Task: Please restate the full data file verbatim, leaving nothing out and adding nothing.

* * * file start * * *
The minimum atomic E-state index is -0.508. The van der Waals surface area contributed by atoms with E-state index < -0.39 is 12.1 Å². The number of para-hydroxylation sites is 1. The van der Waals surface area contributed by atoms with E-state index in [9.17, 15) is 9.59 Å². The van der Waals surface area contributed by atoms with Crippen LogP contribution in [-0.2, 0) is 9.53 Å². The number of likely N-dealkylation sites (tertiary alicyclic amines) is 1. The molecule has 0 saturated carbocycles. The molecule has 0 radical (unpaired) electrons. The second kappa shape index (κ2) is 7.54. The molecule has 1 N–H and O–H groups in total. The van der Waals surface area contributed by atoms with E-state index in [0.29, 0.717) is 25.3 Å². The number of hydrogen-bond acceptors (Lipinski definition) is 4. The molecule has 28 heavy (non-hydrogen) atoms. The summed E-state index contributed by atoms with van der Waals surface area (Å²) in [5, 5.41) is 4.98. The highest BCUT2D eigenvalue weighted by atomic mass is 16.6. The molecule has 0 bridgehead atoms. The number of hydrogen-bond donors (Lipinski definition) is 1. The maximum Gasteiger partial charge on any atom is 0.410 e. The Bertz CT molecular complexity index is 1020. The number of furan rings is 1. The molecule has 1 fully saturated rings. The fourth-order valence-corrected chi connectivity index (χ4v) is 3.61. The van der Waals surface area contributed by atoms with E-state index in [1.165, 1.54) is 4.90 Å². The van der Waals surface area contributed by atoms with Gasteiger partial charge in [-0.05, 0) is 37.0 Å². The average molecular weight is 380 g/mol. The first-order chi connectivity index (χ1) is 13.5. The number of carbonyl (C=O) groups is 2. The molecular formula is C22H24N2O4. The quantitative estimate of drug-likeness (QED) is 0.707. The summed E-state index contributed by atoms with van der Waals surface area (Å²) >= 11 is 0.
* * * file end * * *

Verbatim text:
The minimum atomic E-state index is -0.508. The van der Waals surface area contributed by atoms with E-state index < -0.39 is 12.1 Å². The number of para-hydroxylation sites is 1. The van der Waals surface area contributed by atoms with E-state index in [9.17, 15) is 9.59 Å². The van der Waals surface area contributed by atoms with Crippen LogP contribution in [-0.2, 0) is 9.53 Å². The number of likely N-dealkylation sites (tertiary alicyclic amines) is 1. The molecule has 0 saturated carbocycles. The molecule has 0 radical (unpaired) electrons. The second kappa shape index (κ2) is 7.54. The molecule has 1 N–H and O–H groups in total. The van der Waals surface area contributed by atoms with E-state index in [0.29, 0.717) is 25.3 Å². The number of hydrogen-bond acceptors (Lipinski definition) is 4. The molecule has 28 heavy (non-hydrogen) atoms. The summed E-state index contributed by atoms with van der Waals surface area (Å²) in [5, 5.41) is 4.98. The highest BCUT2D eigenvalue weighted by atomic mass is 16.6. The molecule has 0 bridgehead atoms. The number of hydrogen-bond donors (Lipinski definition) is 1. The maximum Gasteiger partial charge on any atom is 0.410 e. The Bertz CT molecular complexity index is 1020. The number of furan rings is 1. The molecule has 1 fully saturated rings. The fourth-order valence-corrected chi connectivity index (χ4v) is 3.61. The van der Waals surface area contributed by atoms with E-state index in [1.165, 1.54) is 4.90 Å². The van der Waals surface area contributed by atoms with Gasteiger partial charge in [-0.05, 0) is 37.0 Å². The average molecular weight is 380 g/mol. The first-order chi connectivity index (χ1) is 13.5. The number of carbonyl (C=O) groups is 2. The molecular formula is C22H24N2O4. The quantitative estimate of drug-likeness (QED) is 0.707. The summed E-state index contributed by atoms with van der Waals surface area (Å²) >= 11 is 0.